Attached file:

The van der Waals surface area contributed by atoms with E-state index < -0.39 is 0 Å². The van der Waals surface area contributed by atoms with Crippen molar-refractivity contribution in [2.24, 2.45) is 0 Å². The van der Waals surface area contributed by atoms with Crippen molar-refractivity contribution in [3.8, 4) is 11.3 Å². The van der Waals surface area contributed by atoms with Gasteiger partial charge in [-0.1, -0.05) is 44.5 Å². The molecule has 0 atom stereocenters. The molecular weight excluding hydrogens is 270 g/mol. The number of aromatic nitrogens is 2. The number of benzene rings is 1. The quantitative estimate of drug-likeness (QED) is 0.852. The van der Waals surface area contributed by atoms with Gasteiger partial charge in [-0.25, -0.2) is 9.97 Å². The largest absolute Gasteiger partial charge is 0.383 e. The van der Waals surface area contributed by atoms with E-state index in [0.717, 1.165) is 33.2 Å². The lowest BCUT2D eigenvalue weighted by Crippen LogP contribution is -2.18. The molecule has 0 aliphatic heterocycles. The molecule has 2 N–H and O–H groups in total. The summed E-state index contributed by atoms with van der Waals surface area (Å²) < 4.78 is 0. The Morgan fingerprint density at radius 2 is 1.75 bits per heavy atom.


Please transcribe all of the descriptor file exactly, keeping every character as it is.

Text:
The van der Waals surface area contributed by atoms with E-state index < -0.39 is 0 Å². The van der Waals surface area contributed by atoms with Crippen molar-refractivity contribution in [2.24, 2.45) is 0 Å². The van der Waals surface area contributed by atoms with Crippen molar-refractivity contribution in [3.8, 4) is 11.3 Å². The van der Waals surface area contributed by atoms with Gasteiger partial charge in [-0.1, -0.05) is 44.5 Å². The molecule has 0 atom stereocenters. The molecular weight excluding hydrogens is 270 g/mol. The number of aromatic nitrogens is 2. The number of benzene rings is 1. The quantitative estimate of drug-likeness (QED) is 0.852. The van der Waals surface area contributed by atoms with Gasteiger partial charge in [-0.25, -0.2) is 9.97 Å². The largest absolute Gasteiger partial charge is 0.383 e. The van der Waals surface area contributed by atoms with E-state index in [0.717, 1.165) is 33.2 Å². The lowest BCUT2D eigenvalue weighted by Crippen LogP contribution is -2.18. The molecule has 0 aliphatic heterocycles. The molecule has 2 N–H and O–H groups in total. The summed E-state index contributed by atoms with van der Waals surface area (Å²) < 4.78 is 0. The Morgan fingerprint density at radius 2 is 1.75 bits per heavy atom.